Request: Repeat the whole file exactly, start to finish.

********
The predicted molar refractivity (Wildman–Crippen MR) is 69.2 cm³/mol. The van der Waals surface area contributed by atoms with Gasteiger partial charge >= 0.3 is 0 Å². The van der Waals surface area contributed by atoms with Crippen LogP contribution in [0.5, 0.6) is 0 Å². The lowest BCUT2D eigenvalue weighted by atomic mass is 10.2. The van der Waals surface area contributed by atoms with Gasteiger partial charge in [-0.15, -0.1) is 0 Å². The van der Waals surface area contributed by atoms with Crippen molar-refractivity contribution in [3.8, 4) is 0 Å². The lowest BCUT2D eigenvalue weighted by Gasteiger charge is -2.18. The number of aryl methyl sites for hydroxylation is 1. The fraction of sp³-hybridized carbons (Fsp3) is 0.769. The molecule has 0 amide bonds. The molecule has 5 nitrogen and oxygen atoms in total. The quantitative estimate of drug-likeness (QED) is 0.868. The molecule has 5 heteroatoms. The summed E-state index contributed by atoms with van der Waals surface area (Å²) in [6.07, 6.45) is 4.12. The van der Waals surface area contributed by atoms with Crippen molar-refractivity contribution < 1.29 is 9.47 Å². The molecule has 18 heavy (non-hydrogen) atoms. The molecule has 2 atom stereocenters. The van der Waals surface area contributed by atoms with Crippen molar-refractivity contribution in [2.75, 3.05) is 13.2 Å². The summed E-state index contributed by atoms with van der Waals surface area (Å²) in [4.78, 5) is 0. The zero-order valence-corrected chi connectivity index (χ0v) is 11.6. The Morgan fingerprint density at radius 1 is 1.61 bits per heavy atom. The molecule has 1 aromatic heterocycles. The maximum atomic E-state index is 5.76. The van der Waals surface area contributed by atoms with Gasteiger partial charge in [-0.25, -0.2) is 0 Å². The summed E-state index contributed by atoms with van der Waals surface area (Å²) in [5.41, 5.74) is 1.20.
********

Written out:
The predicted molar refractivity (Wildman–Crippen MR) is 69.2 cm³/mol. The van der Waals surface area contributed by atoms with Gasteiger partial charge >= 0.3 is 0 Å². The van der Waals surface area contributed by atoms with Crippen LogP contribution in [0.5, 0.6) is 0 Å². The lowest BCUT2D eigenvalue weighted by atomic mass is 10.2. The van der Waals surface area contributed by atoms with Gasteiger partial charge in [-0.15, -0.1) is 0 Å². The van der Waals surface area contributed by atoms with Crippen molar-refractivity contribution in [3.8, 4) is 0 Å². The lowest BCUT2D eigenvalue weighted by Gasteiger charge is -2.18. The number of aryl methyl sites for hydroxylation is 1. The fraction of sp³-hybridized carbons (Fsp3) is 0.769. The molecule has 0 amide bonds. The molecule has 5 nitrogen and oxygen atoms in total. The quantitative estimate of drug-likeness (QED) is 0.868. The molecule has 5 heteroatoms. The summed E-state index contributed by atoms with van der Waals surface area (Å²) in [6.07, 6.45) is 4.12. The van der Waals surface area contributed by atoms with Crippen molar-refractivity contribution < 1.29 is 9.47 Å². The molecule has 18 heavy (non-hydrogen) atoms. The molecule has 2 atom stereocenters. The van der Waals surface area contributed by atoms with Crippen molar-refractivity contribution in [2.75, 3.05) is 13.2 Å². The summed E-state index contributed by atoms with van der Waals surface area (Å²) in [4.78, 5) is 0. The zero-order valence-corrected chi connectivity index (χ0v) is 11.6. The Morgan fingerprint density at radius 1 is 1.61 bits per heavy atom. The molecule has 1 aromatic heterocycles. The maximum atomic E-state index is 5.76. The van der Waals surface area contributed by atoms with Gasteiger partial charge in [-0.25, -0.2) is 0 Å². The summed E-state index contributed by atoms with van der Waals surface area (Å²) in [5.41, 5.74) is 1.20.